What is known so far about the Internal Revenue Service’s examination of political nonprofit groups doesn’t answer one main question — whether the U.S. tax agency’s actions were malicious or just inept. IRS employees, trying to figure out how to sort through a surge in applications for nonprofit status, used shortcut phrases such as “Tea Party” and “patriot” to flag groups for scrutiny, according to an inspector general’s timeline. After IRS officials raised concerns in June 2011, there’s no evidence that the agency started over with a new system. That scrutiny was elevated to a scandal on May 10, when Lois Lerner, the director of the IRS’s Exempt Organizations Division, acknowledged in remarks to a conference of tax lawyers that applications using those phrases had been singled out for extra examination. The filtering done by IRS employees in Cincinnati now imperils the agency’s ability to enforce the laws on politically active nonprofit groups.Full Article: How IRS Review of U.S. Nonprofits Erupted Into Scandal - Bloomberg.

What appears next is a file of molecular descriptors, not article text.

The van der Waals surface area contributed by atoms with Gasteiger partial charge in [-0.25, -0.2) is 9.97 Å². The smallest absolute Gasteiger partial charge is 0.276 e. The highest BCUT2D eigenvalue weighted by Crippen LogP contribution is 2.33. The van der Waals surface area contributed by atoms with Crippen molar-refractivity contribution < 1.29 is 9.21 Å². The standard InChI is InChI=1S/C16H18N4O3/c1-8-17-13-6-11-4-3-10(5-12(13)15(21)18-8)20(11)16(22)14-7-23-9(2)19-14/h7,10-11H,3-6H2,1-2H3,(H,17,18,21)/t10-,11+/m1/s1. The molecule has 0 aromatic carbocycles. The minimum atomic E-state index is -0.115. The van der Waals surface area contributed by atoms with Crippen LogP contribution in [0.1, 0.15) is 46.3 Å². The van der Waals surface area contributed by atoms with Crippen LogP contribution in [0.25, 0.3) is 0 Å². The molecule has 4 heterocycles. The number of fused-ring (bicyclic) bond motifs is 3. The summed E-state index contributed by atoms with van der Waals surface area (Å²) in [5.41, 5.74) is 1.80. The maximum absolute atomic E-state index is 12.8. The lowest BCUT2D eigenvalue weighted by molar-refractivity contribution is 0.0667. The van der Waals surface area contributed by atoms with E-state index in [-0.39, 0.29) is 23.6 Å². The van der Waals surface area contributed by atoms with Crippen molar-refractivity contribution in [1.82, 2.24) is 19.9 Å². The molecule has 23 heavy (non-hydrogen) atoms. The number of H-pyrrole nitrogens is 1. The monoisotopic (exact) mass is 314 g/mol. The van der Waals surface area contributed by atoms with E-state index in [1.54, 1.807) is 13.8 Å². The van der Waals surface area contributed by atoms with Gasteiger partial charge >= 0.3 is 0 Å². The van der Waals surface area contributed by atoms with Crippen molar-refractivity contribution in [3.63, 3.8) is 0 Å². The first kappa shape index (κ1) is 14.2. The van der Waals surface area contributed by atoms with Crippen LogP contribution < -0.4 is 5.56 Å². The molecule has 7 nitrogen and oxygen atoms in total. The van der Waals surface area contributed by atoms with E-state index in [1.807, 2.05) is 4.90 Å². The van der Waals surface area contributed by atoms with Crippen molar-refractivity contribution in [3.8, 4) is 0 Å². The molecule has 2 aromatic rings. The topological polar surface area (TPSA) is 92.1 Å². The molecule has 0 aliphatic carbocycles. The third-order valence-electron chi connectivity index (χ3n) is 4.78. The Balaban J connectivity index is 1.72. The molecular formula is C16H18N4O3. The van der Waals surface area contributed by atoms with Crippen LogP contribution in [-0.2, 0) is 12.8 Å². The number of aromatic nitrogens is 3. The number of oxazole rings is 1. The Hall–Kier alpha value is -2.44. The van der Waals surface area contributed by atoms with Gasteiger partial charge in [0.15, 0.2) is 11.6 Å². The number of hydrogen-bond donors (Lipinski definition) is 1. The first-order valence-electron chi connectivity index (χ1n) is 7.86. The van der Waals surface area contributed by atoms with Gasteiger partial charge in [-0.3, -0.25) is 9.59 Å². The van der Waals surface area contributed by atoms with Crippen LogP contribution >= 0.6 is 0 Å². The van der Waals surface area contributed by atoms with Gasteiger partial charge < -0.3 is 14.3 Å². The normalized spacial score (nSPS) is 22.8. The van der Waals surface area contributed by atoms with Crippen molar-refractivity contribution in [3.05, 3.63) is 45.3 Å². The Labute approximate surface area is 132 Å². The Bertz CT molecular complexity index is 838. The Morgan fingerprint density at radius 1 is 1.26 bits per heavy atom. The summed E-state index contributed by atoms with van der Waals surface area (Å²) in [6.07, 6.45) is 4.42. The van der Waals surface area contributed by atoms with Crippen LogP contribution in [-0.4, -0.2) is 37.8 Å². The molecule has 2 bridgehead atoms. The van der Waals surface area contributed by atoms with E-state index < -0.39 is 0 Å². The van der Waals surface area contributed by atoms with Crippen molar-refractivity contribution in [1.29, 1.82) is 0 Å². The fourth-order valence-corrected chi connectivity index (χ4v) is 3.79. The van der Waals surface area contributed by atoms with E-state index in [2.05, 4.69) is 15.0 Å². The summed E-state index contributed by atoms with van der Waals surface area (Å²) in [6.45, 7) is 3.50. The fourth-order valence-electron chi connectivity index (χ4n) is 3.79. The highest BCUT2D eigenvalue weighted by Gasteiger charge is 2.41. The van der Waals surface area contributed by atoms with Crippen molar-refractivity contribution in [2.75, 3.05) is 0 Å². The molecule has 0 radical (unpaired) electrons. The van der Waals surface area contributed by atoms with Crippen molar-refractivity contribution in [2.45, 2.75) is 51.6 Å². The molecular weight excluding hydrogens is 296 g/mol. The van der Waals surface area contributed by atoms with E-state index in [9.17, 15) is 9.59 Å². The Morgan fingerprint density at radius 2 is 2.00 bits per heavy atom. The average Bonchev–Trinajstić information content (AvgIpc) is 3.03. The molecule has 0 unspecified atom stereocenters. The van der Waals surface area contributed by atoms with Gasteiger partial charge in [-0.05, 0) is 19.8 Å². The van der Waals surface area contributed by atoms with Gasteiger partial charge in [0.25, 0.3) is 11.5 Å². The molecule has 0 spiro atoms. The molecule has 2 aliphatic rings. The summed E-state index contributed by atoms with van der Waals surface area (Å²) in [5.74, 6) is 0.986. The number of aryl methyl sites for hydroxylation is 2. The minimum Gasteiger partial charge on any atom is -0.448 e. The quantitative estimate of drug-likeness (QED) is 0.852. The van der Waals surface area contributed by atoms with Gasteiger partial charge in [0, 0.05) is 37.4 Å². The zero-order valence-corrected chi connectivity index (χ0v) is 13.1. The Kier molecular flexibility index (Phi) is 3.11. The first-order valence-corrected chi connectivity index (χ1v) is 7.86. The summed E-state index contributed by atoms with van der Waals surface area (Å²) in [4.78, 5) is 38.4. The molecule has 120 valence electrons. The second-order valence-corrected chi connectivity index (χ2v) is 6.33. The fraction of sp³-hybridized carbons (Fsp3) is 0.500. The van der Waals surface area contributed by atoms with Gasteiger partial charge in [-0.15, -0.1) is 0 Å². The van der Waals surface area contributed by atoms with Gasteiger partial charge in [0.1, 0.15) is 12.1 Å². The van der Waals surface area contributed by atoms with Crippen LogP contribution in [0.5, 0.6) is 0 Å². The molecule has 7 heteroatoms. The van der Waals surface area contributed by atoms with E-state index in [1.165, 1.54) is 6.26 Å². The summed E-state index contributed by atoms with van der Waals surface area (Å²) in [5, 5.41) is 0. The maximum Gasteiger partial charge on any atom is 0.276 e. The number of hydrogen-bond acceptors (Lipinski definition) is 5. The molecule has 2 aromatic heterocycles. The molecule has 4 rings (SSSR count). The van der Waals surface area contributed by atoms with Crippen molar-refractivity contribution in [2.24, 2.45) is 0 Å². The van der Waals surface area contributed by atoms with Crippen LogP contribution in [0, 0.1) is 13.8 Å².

May 15 2013